194 s, sert kapak ciltli, şömizli, İngilizce.
Why have Israelis and Palestinians failed to achieve a two-state solution to the conflict that has cost so much and lasted so long? In Paradigm Lost, Ian S. Lustick brings fifty years as an analyst of the Arab-Israeli dispute to bear on this question and offers a provocative explanation of why continued attempts to divide the land will have no more success than would negotiations to establish a one-state solution.
Basing his argument on the decisiveness of unanticipated consequences, Lustick shows how the combination of Zionism's partially successful Iron Wall strategy for dealing with Arabs, an Israeli political culture saturated with what the author calls "Holocaustia," and the Israel lobby's dominant influence on American policy toward the Arab-Israeli conflict scuttled efforts to establish a Palestinian state alongside Israel. Yet, he demonstrates, it has also unintentionally set the stage for new struggles and "better problems" for both Israel and the Palestinians. Drawing on the history of scientific ideas that once seemed certain but were ultimately discarded, Lustick encourages shifting attention from two-state blueprints that provide no map for realistic action to the democratizing competition that arises when different subgroups, forced to be part of the same polity, redefine their interests and form new alliances to pursue them.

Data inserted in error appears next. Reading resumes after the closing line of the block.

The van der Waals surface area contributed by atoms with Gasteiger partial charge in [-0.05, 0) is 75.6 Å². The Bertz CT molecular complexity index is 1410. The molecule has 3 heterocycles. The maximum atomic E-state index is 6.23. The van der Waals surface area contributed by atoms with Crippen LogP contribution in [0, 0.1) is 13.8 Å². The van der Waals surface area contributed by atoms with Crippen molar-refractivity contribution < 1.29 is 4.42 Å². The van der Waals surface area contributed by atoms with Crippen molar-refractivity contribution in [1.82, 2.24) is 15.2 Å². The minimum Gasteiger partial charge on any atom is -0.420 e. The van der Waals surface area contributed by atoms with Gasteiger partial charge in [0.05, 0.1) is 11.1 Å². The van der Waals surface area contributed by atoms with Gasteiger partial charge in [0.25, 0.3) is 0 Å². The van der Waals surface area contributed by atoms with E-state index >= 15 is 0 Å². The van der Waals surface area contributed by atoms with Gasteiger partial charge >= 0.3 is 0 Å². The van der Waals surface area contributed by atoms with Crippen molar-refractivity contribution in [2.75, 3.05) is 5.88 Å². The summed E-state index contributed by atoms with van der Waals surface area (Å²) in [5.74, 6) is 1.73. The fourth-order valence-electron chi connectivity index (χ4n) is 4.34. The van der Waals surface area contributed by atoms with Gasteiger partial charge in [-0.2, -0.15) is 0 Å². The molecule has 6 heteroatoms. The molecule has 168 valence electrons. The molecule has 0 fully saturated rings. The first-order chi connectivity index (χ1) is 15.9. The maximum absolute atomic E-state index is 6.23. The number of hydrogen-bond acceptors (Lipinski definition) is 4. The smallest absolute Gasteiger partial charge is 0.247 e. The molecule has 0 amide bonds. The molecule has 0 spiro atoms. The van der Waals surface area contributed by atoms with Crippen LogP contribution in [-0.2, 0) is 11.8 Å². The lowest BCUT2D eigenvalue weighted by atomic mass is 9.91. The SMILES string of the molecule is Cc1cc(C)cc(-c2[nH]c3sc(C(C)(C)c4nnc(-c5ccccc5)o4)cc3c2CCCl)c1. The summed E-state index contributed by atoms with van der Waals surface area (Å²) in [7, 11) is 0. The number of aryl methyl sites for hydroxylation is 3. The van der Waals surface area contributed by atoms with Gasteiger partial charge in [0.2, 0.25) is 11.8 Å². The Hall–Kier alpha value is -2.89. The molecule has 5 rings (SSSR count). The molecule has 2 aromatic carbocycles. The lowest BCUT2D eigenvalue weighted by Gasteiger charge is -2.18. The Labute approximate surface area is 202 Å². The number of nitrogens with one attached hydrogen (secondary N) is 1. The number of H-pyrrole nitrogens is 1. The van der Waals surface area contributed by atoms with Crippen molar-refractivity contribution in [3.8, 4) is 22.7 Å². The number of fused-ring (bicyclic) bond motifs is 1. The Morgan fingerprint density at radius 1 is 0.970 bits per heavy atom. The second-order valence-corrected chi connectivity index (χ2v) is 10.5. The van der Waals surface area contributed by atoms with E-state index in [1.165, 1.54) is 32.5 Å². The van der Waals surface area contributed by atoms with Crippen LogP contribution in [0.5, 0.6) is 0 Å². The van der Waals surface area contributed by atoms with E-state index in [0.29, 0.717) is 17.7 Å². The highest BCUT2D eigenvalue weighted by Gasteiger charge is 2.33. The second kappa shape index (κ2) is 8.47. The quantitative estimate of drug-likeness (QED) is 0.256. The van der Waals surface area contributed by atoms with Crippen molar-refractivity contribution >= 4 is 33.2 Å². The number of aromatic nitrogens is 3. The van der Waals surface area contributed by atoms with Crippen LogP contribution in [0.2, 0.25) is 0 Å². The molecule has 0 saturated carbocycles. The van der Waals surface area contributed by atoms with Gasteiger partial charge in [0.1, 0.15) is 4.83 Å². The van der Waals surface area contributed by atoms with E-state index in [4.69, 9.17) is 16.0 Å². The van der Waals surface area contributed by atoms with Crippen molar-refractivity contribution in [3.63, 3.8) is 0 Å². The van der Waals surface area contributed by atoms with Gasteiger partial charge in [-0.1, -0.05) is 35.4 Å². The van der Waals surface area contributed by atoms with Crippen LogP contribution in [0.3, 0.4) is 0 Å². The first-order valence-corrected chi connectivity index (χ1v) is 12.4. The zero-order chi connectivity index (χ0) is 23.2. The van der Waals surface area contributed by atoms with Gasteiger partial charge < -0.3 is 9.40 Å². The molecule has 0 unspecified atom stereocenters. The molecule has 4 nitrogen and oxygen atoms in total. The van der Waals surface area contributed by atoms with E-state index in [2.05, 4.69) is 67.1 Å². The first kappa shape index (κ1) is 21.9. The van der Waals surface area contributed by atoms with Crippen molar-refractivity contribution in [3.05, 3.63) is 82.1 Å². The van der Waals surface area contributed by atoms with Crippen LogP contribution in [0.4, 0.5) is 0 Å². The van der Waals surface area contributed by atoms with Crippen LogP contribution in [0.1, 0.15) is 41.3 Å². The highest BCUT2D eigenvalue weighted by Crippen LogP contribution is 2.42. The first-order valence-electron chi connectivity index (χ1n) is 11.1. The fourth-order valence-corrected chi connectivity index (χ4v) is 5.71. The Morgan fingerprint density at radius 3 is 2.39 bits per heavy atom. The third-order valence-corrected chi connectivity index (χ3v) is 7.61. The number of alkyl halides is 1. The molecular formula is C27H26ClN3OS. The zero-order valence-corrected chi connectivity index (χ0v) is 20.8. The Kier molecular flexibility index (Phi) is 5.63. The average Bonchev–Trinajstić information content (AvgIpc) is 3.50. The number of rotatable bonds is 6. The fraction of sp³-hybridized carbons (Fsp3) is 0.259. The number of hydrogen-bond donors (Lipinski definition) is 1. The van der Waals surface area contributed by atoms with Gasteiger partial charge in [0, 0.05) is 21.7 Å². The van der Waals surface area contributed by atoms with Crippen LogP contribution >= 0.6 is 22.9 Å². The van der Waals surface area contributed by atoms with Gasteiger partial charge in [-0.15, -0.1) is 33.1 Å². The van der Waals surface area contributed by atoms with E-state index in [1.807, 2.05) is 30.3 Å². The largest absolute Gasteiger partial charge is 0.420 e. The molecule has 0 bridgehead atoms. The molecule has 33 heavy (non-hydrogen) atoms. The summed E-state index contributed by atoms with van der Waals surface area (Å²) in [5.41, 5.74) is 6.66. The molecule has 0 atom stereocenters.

Paradigm Lost argues that negotiations for a two-state solution between the Mediterranean Sea and the Jordan River are doomed and counterproductive. Israeli Jews and Palestinian Arabs can enjoy the democracy they deserve but only after decades of struggle amid the unintended but powerful consequences of today's one-state reality.